There are extensive ranges of-house equipment to buy in-cluding pretend cookers, sink units, dressers, irons, ironing boards, even a very stylized washing machine and refrigerator. They are usually understandably expensive but very often the detail, for example, the wooden knobs used to simulate switches on a cooker, does not stand up to the hard wear it receives. Again the simplest is the best on the grounds that there is less to go wrong but also, more important, children neither need nor desire too much detail. Older children may be interested by this to start with but it adds little to their . A cooker providing several hot plates or burners, some kind of oven space and some kind of pretend switch is usually enough.
An old bedside cabinet is in fact a very useful basis for this. Cleaned, painted and suitably embellished with just enough detail, this is quite often a stronger and more durable unit than can be bought. An improvised cooking unit for use with pastry play could be an upturned shallow box either painted or covered with vinyl wallpaper and hot plate rings painted on. Screw-top lids can be added as switches. The stronger the box used for the base the longer it will last before it has to be replaced. A strong fibre-board carton placed on its side so that the top flaps become doors was one idea that lasted a surprisingly long time. Another that may still be useful is the upturned shallow three-sided tray made from hardboard and batten to put on a chair seat. These improvisations are often the answer in the home where to spend twenty to thirty pounds on this kind of play material is out of the question, apart from the storage problem.
The height of units is important and depends on the usual age and average height of children attending the group. About waist high for the majority of children is a good compromise. Many items which are commercially produced are too high. A sink unit is usually well used if it incorporates a plastic bowl to take a small quantity of water; too small a bowl is a mistake. Where this is not possible a bowl placed on a table or even a chair seat is acceptable to most children provided there is extra surface area close by on which to place the unbreakable crock-ery. A dresser is useful for storage apart from affording a good deal of tidying up and re-arranging play. They can usually be bought as part of a matched range. They can be made simply enough since they are basically a cupboard or chest with shallow shelves fitted above the top surface. It is a simple matter to adapt a second bedside cabinet to make a dresser to match the oven made from the first. Failing all this one of the tall standing plate and dish drainers made from plastic-covered wire sold for ordinary household use will enable the children to keep their tea-set and pots and pans in order. On the provision of simulated refrigerators and washing machines there is little to be said. The nursery group which can afford them and house them may find the children use them. There are usually better ways of using space and spending money.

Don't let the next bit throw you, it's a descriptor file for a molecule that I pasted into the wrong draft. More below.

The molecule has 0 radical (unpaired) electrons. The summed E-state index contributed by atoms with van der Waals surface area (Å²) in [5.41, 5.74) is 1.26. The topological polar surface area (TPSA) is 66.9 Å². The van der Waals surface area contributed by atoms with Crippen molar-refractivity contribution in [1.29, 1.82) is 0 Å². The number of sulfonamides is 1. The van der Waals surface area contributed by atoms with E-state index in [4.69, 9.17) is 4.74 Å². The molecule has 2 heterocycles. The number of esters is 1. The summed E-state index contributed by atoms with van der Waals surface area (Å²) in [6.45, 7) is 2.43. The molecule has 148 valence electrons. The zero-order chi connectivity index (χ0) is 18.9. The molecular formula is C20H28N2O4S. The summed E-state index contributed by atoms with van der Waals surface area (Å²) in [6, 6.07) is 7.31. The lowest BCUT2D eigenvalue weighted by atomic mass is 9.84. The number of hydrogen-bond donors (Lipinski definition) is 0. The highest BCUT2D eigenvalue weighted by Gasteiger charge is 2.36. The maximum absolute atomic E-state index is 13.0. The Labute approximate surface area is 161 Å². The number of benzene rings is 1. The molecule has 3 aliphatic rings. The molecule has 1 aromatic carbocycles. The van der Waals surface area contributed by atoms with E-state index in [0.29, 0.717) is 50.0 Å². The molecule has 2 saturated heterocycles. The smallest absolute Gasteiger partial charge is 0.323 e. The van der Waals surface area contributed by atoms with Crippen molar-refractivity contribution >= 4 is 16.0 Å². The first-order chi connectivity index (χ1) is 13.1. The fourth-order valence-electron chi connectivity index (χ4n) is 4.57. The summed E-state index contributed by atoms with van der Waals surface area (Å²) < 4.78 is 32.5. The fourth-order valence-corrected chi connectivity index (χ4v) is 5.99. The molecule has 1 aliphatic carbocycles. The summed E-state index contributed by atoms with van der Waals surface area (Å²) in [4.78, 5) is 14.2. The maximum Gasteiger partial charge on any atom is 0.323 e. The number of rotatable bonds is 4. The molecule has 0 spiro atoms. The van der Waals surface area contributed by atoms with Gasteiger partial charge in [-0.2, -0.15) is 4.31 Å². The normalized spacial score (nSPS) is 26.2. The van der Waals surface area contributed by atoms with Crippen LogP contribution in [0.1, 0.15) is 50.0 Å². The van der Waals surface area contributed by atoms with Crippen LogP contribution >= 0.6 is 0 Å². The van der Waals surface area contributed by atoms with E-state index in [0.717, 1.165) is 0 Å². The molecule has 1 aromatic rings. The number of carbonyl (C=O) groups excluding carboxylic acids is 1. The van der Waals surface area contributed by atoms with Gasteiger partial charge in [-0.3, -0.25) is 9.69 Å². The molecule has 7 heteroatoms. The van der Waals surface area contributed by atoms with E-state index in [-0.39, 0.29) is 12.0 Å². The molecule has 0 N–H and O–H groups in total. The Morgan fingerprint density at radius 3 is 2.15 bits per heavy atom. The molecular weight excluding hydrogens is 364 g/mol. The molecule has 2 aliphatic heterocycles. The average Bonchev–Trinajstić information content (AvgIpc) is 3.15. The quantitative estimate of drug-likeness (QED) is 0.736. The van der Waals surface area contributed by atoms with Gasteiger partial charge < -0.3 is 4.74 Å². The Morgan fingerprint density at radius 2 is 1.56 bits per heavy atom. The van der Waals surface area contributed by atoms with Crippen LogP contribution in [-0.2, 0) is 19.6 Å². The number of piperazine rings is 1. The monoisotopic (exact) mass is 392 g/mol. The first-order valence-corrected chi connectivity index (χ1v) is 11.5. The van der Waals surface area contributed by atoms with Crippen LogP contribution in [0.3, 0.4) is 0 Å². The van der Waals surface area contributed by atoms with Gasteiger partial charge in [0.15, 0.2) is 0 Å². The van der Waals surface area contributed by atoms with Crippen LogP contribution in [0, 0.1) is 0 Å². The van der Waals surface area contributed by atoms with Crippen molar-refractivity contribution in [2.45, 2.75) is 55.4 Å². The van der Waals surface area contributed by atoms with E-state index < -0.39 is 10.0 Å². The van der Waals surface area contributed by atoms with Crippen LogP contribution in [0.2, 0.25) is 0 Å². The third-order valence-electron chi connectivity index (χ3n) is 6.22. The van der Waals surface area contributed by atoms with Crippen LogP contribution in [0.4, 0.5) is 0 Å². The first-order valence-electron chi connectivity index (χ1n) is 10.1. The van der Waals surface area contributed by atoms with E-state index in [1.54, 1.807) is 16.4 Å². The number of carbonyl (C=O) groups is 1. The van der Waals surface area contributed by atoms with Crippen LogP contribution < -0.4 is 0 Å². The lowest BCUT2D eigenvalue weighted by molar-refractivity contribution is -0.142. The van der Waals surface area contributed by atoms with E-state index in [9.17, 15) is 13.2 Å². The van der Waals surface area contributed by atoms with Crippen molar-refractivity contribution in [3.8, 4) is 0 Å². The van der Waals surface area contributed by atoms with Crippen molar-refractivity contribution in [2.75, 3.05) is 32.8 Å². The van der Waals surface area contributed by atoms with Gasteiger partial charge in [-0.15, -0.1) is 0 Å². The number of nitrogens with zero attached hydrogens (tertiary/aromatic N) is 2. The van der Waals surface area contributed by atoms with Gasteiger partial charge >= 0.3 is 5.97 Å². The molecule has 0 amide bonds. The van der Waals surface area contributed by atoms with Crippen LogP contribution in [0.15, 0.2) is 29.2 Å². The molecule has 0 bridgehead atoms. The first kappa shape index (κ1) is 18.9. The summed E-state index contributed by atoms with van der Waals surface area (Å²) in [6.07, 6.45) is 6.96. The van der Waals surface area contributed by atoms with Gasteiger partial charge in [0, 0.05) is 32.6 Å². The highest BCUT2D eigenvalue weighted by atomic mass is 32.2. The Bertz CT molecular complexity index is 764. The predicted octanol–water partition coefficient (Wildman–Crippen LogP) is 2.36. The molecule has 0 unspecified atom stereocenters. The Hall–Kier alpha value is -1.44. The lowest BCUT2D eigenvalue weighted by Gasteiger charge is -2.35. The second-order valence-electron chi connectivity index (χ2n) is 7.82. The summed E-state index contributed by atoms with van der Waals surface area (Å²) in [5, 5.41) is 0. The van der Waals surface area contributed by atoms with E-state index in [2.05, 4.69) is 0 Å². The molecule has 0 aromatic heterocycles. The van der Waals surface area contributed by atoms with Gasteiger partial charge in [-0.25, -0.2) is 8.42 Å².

Every home corner should include some kind of bed large enough for children to use. Canvas folding beds of the type which were used in all-day nursery schools for the post-lunch sleep are ideal. If there is room a sun-lounger or safari bed could be useful but they are really the wrong length and proportion both for the size of the children and to fit in with everything else. The aim should be to present a child-sized world. Sometimes a child’scan be cut down for this but then the side which lifts has to be removed as there is not enough space to let it down. A bench large enough to take a cot mattress works well. A basic collection of bedding, sheets, blanket, pillow, bedspread, which allows for at least one complete change gives opportunity for bed-making for the older children and in fine weather produces material for children to wash which is larger, therefore more difficult and often more fun than washing dolls’ bedding. To this end some material which dries quickly such as nylon or a tery-lene mixture is better than the cut-down cotton sheets usually provided. In the home it may not be possible to do all this but children often commandeer all the cushions they can find or fold a blanket into a pad to lay on the floor. The situation where one child wishes to be the baby usually only arises when there is a group of children playing.